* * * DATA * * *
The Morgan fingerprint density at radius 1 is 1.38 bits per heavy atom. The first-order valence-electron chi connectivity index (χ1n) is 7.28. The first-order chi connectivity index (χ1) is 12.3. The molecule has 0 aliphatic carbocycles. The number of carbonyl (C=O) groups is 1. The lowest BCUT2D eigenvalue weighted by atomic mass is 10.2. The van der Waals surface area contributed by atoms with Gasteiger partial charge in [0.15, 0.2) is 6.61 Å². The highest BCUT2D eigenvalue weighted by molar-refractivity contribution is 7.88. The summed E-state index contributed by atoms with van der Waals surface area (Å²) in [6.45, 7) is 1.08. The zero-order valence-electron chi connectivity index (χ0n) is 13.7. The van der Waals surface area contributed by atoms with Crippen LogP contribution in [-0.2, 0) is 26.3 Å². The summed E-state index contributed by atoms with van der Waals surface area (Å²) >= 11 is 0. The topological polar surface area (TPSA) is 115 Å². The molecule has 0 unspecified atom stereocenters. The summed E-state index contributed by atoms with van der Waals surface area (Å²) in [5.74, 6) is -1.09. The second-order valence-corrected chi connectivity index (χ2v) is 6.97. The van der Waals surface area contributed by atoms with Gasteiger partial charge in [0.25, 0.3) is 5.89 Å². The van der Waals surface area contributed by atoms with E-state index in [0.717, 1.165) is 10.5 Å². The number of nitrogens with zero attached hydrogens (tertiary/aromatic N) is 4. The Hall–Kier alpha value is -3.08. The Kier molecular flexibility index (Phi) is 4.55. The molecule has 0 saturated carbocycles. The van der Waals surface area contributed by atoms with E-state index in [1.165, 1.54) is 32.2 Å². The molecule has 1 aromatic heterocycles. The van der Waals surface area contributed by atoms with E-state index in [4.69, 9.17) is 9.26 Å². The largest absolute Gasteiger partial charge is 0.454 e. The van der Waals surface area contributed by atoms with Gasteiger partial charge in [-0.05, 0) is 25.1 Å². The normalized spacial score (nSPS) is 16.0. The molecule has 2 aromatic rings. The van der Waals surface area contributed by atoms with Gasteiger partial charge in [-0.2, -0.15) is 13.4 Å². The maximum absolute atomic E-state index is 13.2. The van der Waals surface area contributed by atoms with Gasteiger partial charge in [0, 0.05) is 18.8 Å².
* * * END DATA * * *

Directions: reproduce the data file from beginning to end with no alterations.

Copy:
The Morgan fingerprint density at radius 1 is 1.38 bits per heavy atom. The first-order valence-electron chi connectivity index (χ1n) is 7.28. The first-order chi connectivity index (χ1) is 12.3. The molecule has 0 aliphatic carbocycles. The number of carbonyl (C=O) groups is 1. The lowest BCUT2D eigenvalue weighted by atomic mass is 10.2. The van der Waals surface area contributed by atoms with Gasteiger partial charge in [0.15, 0.2) is 6.61 Å². The highest BCUT2D eigenvalue weighted by molar-refractivity contribution is 7.88. The summed E-state index contributed by atoms with van der Waals surface area (Å²) in [6.45, 7) is 1.08. The zero-order valence-electron chi connectivity index (χ0n) is 13.7. The van der Waals surface area contributed by atoms with Crippen LogP contribution in [-0.2, 0) is 26.3 Å². The summed E-state index contributed by atoms with van der Waals surface area (Å²) >= 11 is 0. The topological polar surface area (TPSA) is 115 Å². The molecule has 0 unspecified atom stereocenters. The summed E-state index contributed by atoms with van der Waals surface area (Å²) in [5.74, 6) is -1.09. The second-order valence-corrected chi connectivity index (χ2v) is 6.97. The van der Waals surface area contributed by atoms with Gasteiger partial charge in [0.25, 0.3) is 5.89 Å². The van der Waals surface area contributed by atoms with E-state index in [0.717, 1.165) is 10.5 Å². The number of nitrogens with zero attached hydrogens (tertiary/aromatic N) is 4. The Hall–Kier alpha value is -3.08. The Kier molecular flexibility index (Phi) is 4.55. The molecule has 0 saturated carbocycles. The van der Waals surface area contributed by atoms with E-state index in [1.165, 1.54) is 32.2 Å². The molecule has 1 aromatic heterocycles. The van der Waals surface area contributed by atoms with E-state index in [4.69, 9.17) is 9.26 Å². The largest absolute Gasteiger partial charge is 0.454 e. The van der Waals surface area contributed by atoms with Gasteiger partial charge in [-0.05, 0) is 25.1 Å². The normalized spacial score (nSPS) is 16.0. The molecule has 2 aromatic rings. The van der Waals surface area contributed by atoms with Gasteiger partial charge in [-0.2, -0.15) is 13.4 Å². The maximum absolute atomic E-state index is 13.2. The van der Waals surface area contributed by atoms with Gasteiger partial charge in [0, 0.05) is 18.8 Å².